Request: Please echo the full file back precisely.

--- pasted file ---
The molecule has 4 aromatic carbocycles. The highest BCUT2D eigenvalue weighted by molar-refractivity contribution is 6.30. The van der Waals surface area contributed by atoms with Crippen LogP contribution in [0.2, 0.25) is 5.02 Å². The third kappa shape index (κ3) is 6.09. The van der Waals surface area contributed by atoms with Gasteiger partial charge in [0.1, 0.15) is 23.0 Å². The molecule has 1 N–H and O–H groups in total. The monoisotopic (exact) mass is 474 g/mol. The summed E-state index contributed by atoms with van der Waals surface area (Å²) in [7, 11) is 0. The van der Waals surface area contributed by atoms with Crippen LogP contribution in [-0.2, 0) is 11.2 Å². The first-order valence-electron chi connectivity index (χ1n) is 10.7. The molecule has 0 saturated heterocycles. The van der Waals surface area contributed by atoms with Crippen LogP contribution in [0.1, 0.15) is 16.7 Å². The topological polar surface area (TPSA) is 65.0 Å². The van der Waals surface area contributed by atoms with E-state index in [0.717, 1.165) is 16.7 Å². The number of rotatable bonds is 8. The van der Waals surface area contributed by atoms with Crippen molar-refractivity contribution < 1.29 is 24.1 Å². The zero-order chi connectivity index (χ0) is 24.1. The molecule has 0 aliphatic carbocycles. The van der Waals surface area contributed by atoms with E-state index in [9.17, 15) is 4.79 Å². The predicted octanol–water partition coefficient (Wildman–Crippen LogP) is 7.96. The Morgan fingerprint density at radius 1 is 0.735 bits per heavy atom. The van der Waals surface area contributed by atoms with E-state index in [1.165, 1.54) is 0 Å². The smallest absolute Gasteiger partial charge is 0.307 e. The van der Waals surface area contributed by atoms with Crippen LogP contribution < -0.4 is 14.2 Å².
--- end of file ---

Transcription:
The molecule has 4 aromatic carbocycles. The highest BCUT2D eigenvalue weighted by molar-refractivity contribution is 6.30. The van der Waals surface area contributed by atoms with Crippen LogP contribution in [0.2, 0.25) is 5.02 Å². The third kappa shape index (κ3) is 6.09. The van der Waals surface area contributed by atoms with Gasteiger partial charge in [0.1, 0.15) is 23.0 Å². The molecule has 1 N–H and O–H groups in total. The monoisotopic (exact) mass is 474 g/mol. The summed E-state index contributed by atoms with van der Waals surface area (Å²) in [7, 11) is 0. The van der Waals surface area contributed by atoms with Crippen LogP contribution in [-0.2, 0) is 11.2 Å². The first-order valence-electron chi connectivity index (χ1n) is 10.7. The molecule has 0 saturated heterocycles. The van der Waals surface area contributed by atoms with Crippen LogP contribution in [0.1, 0.15) is 16.7 Å². The topological polar surface area (TPSA) is 65.0 Å². The van der Waals surface area contributed by atoms with E-state index in [0.717, 1.165) is 16.7 Å². The number of rotatable bonds is 8. The van der Waals surface area contributed by atoms with Crippen molar-refractivity contribution < 1.29 is 24.1 Å². The zero-order chi connectivity index (χ0) is 24.1. The molecule has 0 aliphatic carbocycles. The van der Waals surface area contributed by atoms with E-state index in [9.17, 15) is 4.79 Å². The predicted octanol–water partition coefficient (Wildman–Crippen LogP) is 7.96. The Morgan fingerprint density at radius 1 is 0.735 bits per heavy atom. The van der Waals surface area contributed by atoms with E-state index in [1.165, 1.54) is 0 Å². The smallest absolute Gasteiger partial charge is 0.307 e. The van der Waals surface area contributed by atoms with Crippen LogP contribution < -0.4 is 14.2 Å².